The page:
Keeping an eye on the temperature on our iPhones before we left showed that China was going to be cold. And because we were doing more “off the beaten” track – we would be in the mountains which meant it would be even colder! We were on the 18-day Helen Wong: Ancient Panorama tour. The great thing about this tour was that the price we paid was inclusive of all meals, accommodation, transport and flights.
Flying with Cathay Pacific to get to Beijing was a very uncomfortable experience. The seats instead of dropping back, slide out from where your bum is. Very unusual design as we don’t know anyone’s back who actually can be angled that way. But anyway, we made it to China and found out that on our tour we had 8 people. That’s right…. ONLY 8 people: a wonderful couple from Townsville who we are still friends with today (thanks to Facebook) and 2 other couples from NSW and us from Sydney. Again we were the youngest in the group but that doesn’t faze us.
The weirdest thing to date that we have experienced was looking up at the sky and seeing only fog and pollution. The sun literally looked like a “lightbulb” in the sky or was it the moon, actually we will never know.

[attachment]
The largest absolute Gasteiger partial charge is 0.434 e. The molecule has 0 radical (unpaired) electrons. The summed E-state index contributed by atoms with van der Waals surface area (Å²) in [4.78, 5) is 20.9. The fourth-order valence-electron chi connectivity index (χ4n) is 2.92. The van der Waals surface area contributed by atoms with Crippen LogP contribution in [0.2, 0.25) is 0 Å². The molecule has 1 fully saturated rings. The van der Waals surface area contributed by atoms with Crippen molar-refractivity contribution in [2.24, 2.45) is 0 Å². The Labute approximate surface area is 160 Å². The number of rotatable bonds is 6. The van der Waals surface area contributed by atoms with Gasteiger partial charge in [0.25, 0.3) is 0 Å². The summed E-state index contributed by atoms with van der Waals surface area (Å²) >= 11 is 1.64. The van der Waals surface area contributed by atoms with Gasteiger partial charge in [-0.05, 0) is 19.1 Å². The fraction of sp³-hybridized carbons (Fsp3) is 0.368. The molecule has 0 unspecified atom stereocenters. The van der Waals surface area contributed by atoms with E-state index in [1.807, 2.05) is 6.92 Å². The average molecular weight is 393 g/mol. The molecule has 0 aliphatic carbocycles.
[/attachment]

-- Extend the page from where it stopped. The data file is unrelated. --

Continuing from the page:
Driving through a city that houses almost the Australian population, you can imagine – there are cars and people everywhere all the time.
It was quite a surreal feeling to be walking around Tiananmen Square, around the Forbidden City and around the Temple of Heaven. The architecture and artwork on the buildings are intricate and carefully constructed. When we visit places like this, our minds try to imagine what life would’ve been like back in time. In this instance, it was trying to conjure up imageries of emperors and advisors and carriages and ceremonies. But the only “reference” we have to really do this though is to think of movies or paintings depicting such scenes.
As fascinating as all this history was, we were more keen on doing a few other things in this city:
1) The Great Wall of China
2) Eating Peking duck in Beijing (or formally known as Peking).
And both we did do!
Now nobody told us that to walk on the actual wall that you needed to climb up a gazillion steps first. Not that it would have made a difference because we were going no matter what. Starting off, we were as keen as beans but by about midway, the calf muscles start to tighten, the thigh muscles start to ache, the beanie comes off and then the puffy down jackets are stripped off… we had to get to the top – nothing was stopping us!
And when we did, all the aching and panting dissipated! Peacefully quiet facing a pathway that goes on forever…. well for approximately 21, 000 km at least. Another wake up call reminding us how great this world is and how amazing the people can be!
View more photos of our trips at Photo Gallery.